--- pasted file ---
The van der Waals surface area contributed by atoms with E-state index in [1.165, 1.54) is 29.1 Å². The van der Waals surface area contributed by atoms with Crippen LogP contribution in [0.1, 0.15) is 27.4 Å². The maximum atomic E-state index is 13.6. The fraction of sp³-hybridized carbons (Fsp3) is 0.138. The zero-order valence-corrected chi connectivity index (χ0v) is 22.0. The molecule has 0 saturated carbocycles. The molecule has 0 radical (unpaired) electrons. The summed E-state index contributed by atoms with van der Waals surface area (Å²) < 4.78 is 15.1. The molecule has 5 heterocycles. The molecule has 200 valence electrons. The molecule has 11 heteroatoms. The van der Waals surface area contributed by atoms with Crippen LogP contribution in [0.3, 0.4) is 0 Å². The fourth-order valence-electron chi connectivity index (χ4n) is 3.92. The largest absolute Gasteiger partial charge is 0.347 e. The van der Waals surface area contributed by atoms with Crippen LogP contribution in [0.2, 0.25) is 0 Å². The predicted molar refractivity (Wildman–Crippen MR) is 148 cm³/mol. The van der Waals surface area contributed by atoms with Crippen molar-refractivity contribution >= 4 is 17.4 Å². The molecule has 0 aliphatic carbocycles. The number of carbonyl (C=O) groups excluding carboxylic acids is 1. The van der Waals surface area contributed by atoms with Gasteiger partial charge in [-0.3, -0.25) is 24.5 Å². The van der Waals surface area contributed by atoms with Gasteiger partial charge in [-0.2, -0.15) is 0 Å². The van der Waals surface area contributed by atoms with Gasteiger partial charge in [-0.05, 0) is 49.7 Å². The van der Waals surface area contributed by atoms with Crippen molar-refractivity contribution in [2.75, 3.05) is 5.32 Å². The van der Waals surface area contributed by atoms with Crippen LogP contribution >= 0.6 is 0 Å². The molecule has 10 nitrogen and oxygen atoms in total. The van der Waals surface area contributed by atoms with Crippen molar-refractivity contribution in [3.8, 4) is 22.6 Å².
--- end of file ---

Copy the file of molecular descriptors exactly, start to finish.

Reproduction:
The van der Waals surface area contributed by atoms with E-state index in [1.165, 1.54) is 29.1 Å². The van der Waals surface area contributed by atoms with Crippen LogP contribution in [0.1, 0.15) is 27.4 Å². The maximum atomic E-state index is 13.6. The fraction of sp³-hybridized carbons (Fsp3) is 0.138. The zero-order valence-corrected chi connectivity index (χ0v) is 22.0. The molecule has 0 saturated carbocycles. The molecule has 0 radical (unpaired) electrons. The summed E-state index contributed by atoms with van der Waals surface area (Å²) < 4.78 is 15.1. The molecule has 5 heterocycles. The molecule has 200 valence electrons. The molecule has 11 heteroatoms. The van der Waals surface area contributed by atoms with Crippen LogP contribution in [0.3, 0.4) is 0 Å². The fourth-order valence-electron chi connectivity index (χ4n) is 3.92. The largest absolute Gasteiger partial charge is 0.347 e. The van der Waals surface area contributed by atoms with Crippen LogP contribution in [0.2, 0.25) is 0 Å². The predicted molar refractivity (Wildman–Crippen MR) is 148 cm³/mol. The van der Waals surface area contributed by atoms with Crippen molar-refractivity contribution >= 4 is 17.4 Å². The molecule has 0 aliphatic carbocycles. The number of carbonyl (C=O) groups excluding carboxylic acids is 1. The van der Waals surface area contributed by atoms with Gasteiger partial charge in [-0.3, -0.25) is 24.5 Å². The van der Waals surface area contributed by atoms with Gasteiger partial charge in [-0.2, -0.15) is 0 Å². The van der Waals surface area contributed by atoms with Gasteiger partial charge in [-0.05, 0) is 49.7 Å². The van der Waals surface area contributed by atoms with Crippen molar-refractivity contribution in [2.75, 3.05) is 5.32 Å². The van der Waals surface area contributed by atoms with Crippen LogP contribution >= 0.6 is 0 Å². The molecule has 10 nitrogen and oxygen atoms in total. The van der Waals surface area contributed by atoms with Crippen molar-refractivity contribution in [3.8, 4) is 22.6 Å².